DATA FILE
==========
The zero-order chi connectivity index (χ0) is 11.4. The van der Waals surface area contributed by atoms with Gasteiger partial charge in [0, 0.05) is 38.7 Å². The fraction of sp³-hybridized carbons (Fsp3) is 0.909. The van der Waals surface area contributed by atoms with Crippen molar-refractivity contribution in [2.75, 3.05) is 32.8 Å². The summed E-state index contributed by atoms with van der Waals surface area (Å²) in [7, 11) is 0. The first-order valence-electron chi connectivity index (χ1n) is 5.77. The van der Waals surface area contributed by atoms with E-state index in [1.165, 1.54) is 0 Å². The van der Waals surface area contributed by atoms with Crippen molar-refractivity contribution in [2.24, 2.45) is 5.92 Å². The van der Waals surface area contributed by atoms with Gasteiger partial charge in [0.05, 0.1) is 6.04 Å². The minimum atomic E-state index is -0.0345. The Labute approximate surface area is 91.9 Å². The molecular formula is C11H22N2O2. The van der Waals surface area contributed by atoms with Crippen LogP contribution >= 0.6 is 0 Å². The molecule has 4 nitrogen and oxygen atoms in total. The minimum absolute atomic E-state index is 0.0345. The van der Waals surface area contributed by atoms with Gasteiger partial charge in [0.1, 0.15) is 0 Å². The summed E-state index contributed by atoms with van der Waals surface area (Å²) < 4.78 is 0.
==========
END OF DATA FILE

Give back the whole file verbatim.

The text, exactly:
The zero-order chi connectivity index (χ0) is 11.4. The van der Waals surface area contributed by atoms with Gasteiger partial charge in [0, 0.05) is 38.7 Å². The fraction of sp³-hybridized carbons (Fsp3) is 0.909. The van der Waals surface area contributed by atoms with Crippen molar-refractivity contribution in [2.75, 3.05) is 32.8 Å². The summed E-state index contributed by atoms with van der Waals surface area (Å²) in [7, 11) is 0. The first-order valence-electron chi connectivity index (χ1n) is 5.77. The van der Waals surface area contributed by atoms with E-state index in [1.165, 1.54) is 0 Å². The van der Waals surface area contributed by atoms with Crippen molar-refractivity contribution in [2.24, 2.45) is 5.92 Å². The van der Waals surface area contributed by atoms with Gasteiger partial charge in [0.05, 0.1) is 6.04 Å². The minimum atomic E-state index is -0.0345. The Labute approximate surface area is 91.9 Å². The molecular formula is C11H22N2O2. The van der Waals surface area contributed by atoms with Crippen LogP contribution >= 0.6 is 0 Å². The molecule has 4 nitrogen and oxygen atoms in total. The minimum absolute atomic E-state index is 0.0345. The van der Waals surface area contributed by atoms with Gasteiger partial charge in [0.1, 0.15) is 0 Å². The summed E-state index contributed by atoms with van der Waals surface area (Å²) < 4.78 is 0.